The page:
If you are trying to carve yourself a career in radio, it cannot help to be known throughout
the broadcasting world as "Whispering Bob". Fluent Phil, perhaps. Or Clear-spoken
Clive. But whispering is not a quality that is highly regarded in the wireless business.
Still, this does not seem to have done any harm at all to Whispering Bob Harris. He is
still there, with two music shows, about 30 years after he first stood in for John Peel on
Radio 1 (possibly on the grounds that he knew a lot about music and happened to have a beard).
People of my generation are very fond of Bob Harris, largely thanks to the manner in which
he presented The Old Grey Whistle Test on BBC2 throughout the seventies. It was the inspiration
both for his nickname and the Jazz Club sketches on The Fast Show. Let me give you a flavour of
The Old Grey Whistle Test. For about 20 minutes, a band called something along the lines of
Particle Accelerator Five would fill the studio with an ear-splitting number that was like
Phil Spector's wall of sound, only 20 times as loud. Suddenly, often without warning, they
would stop. As the last guitar chords took an age to die away, the camera would switch to Bob
in his swivel chair, looking thoughtful. Perhaps he was appreciating a diminished seventh a
couple of bars from the end. Or perhaps he had nodded off for a moment. Who could tell? Whatever
the explanation, a short silence followed before Bob broke the ice. "Great," he would say,
very quietly. Ah, those were the days.
What I had not expected to find, when I tuned in to the hour-long Bob Harris Country
(Thursday Radio 2 - yes, they all end up on Radio 2 eventually) was that Bob had become such a
pioneer at the cutting edge of multimedia. The show has a fairly conventional format in that Bob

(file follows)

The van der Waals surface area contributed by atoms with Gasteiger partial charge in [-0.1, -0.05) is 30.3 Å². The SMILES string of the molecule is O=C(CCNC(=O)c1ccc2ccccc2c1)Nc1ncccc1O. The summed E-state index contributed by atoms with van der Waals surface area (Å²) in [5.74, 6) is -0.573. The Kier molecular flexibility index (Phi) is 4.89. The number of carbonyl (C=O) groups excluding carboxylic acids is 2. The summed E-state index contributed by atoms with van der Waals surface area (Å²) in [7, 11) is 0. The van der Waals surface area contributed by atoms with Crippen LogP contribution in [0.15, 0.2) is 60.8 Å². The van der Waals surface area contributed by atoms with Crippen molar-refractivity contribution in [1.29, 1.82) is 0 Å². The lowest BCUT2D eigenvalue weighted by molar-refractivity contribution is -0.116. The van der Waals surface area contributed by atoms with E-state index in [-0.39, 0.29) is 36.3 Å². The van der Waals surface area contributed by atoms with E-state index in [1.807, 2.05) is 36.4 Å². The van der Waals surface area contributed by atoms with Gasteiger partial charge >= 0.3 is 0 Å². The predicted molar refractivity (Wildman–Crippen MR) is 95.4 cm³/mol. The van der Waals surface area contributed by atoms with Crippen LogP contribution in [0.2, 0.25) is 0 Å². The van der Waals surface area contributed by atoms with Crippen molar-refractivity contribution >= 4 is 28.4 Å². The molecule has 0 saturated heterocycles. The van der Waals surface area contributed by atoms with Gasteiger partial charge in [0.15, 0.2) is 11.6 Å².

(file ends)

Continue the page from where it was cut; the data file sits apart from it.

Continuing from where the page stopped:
plays country records, chats a bit and has the odd live session with interview. But he also makes
frequent references to his website (www.bobharris.org). Listeners send in their requests and remarks
on e-mail, and the site contains features on how Bob actually prepares the show and selects the music.
I suspect that Whispering Bob is something of a gadget man. Apparently he chooses the music
himself from the notoriously large record collection that he keeps at home, and following the show
he carefully lists what has played on the website, complete with the catalogue numbers of the albums.
On the latest show that I heard, he featured the Flying Burrito Brothers, the Arlenes, Linda Ronstadt
and Emmylou Harris. (His three-hour Saturday-night show on Radio 2, Bob Harris, is more
mainstream, with artists such as Pearl Jam, Lou Reed, the Isley Brothers and Van Morrison. And it is
possibly the only place on the BBC that you can still hear the works of Free.) After all these years,
I still find Bob Harris rather endearing. He makes a great effort to communicate with his listeners.
Sometimes the atmosphere reminds me not so much of a radio programme as a music club. Bob is the quiet
bloke at college who brings a crowd of mates back to his room to look at his record collection, then
becomes swept away with enthusiasm.
And that voice. Bob has taken the idea of gently spoken and tested it to frightening new limits.
What else is there to say about him but to sit in silence for a few seconds after the show and then
say, very quietly, "Great"?
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